Search

Sick bug closes school

PUBLISHED: 13:33 24 October 2008 | UPDATED: 12:05 03 July 2010

A GREAT Yarmouth school today closed a day early for half-term after an outbreak of the winter vomiting bug struck down nearly 25pc of its pupils.

The headteacher of Cobholm Primary School, Julie Risby, took the decision to close yesterday as the number of pupils hit continued to grow and staff became infected as well.

A GREAT Yarmouth school today closed a day early for half-term after an outbreak of the winter vomiting bug struck down nearly 25pc of its pupils.

The headteacher of Cobholm Primary School, Julie Risby, took the decision to close yesterday as the number of pupils hit continued to grow and staff became infected as well.

She said: “I have been in touch with the borough council's environmental health department every day of the outbreak and following their guidance on bleach cleaning.

“But yesterday I made the decision to close because so many children were being sick in the school and we were having to send them home. I had to think about the children who were not ill as well.”

Mrs Risby said she knew of one case where a pupil had become infected for a second time after returning to school.

“We will continue with deep cleaning over half term and hope that clears it out,” she said.

A spokesman for Norfolk County Council said that a number of schools in the east of the county had been affected by the bug, also known for infecting hospital wards, but Cobholm had been the only one forced to close.

She said the council had been issuing advice to headteachers about liaising with their environmental health departments and the need to promote hand hygiene to stop the spread.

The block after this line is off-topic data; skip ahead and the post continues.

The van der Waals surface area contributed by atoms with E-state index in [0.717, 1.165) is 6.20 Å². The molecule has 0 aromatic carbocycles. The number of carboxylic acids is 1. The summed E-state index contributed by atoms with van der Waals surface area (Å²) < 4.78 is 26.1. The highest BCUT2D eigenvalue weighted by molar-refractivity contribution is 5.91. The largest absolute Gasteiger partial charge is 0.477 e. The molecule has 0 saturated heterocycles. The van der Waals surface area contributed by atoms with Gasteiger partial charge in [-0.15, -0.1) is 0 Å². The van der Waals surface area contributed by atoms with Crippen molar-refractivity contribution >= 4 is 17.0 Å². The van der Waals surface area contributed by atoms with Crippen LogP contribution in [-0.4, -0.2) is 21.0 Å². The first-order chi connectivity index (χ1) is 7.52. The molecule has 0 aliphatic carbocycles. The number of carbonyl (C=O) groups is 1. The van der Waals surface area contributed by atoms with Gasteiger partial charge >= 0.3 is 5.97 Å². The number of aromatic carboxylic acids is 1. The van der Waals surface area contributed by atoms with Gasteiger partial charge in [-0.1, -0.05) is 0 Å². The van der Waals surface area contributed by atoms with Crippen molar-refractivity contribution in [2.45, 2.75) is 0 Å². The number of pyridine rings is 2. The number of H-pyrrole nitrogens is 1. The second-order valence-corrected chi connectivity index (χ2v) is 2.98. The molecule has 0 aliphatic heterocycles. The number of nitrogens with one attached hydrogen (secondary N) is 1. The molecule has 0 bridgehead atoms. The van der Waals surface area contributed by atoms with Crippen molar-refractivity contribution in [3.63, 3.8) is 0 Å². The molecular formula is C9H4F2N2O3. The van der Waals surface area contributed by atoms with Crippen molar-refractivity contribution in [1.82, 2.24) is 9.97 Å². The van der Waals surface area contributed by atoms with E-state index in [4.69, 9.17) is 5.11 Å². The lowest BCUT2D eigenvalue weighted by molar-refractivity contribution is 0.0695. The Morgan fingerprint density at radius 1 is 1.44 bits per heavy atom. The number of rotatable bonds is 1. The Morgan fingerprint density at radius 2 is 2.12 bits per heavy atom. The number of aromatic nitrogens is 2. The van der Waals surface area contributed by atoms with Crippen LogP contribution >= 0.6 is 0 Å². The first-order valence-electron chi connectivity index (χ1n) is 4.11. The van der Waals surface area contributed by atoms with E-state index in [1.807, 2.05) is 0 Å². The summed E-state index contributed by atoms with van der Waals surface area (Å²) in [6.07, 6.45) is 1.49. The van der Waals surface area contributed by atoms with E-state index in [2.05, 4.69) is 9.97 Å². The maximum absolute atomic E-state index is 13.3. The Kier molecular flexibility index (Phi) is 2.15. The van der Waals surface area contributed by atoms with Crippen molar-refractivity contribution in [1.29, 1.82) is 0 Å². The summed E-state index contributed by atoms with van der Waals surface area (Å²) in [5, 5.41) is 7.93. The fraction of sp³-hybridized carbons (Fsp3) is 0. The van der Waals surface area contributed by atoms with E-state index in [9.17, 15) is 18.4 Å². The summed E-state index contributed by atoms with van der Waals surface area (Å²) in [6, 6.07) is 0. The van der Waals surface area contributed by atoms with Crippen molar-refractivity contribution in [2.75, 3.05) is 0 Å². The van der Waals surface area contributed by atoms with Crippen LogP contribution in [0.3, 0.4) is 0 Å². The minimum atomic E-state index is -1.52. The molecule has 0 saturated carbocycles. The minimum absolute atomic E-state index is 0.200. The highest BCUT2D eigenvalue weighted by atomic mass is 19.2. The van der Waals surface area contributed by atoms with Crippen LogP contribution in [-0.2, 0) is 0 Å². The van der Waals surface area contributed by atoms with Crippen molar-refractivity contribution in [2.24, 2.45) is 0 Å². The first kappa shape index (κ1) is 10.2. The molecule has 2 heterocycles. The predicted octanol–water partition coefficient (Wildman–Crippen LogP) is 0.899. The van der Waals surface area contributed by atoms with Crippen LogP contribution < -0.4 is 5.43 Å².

Some schools had sent letters home advising parents not to send children back until 72 hours after they had recovered.

Health chiefs have reported an autumn upsurge in cases of the bug, also known as norovirus, across East Anglia and stressed that good hygiene - including hand-washing - was the key to preventing infection.

If the illness persists for more than a few days people should phone their GP - avoiding attending the surgery unless advised to do so by the doctor - or call NHS Direct for advice.

Become a supporter

This newspaper has been a central part of community life for many years, through good times and bad. Coronavirus is one of the greatest challenges our community has ever faced, but if we all play our part we will defeat it. We're here to serve as your advocate and trusted source of local information.

In these testing times, your support is more important than ever. Thank you.

Most Read

Most Read

Latest from the Great Yarmouth Mercury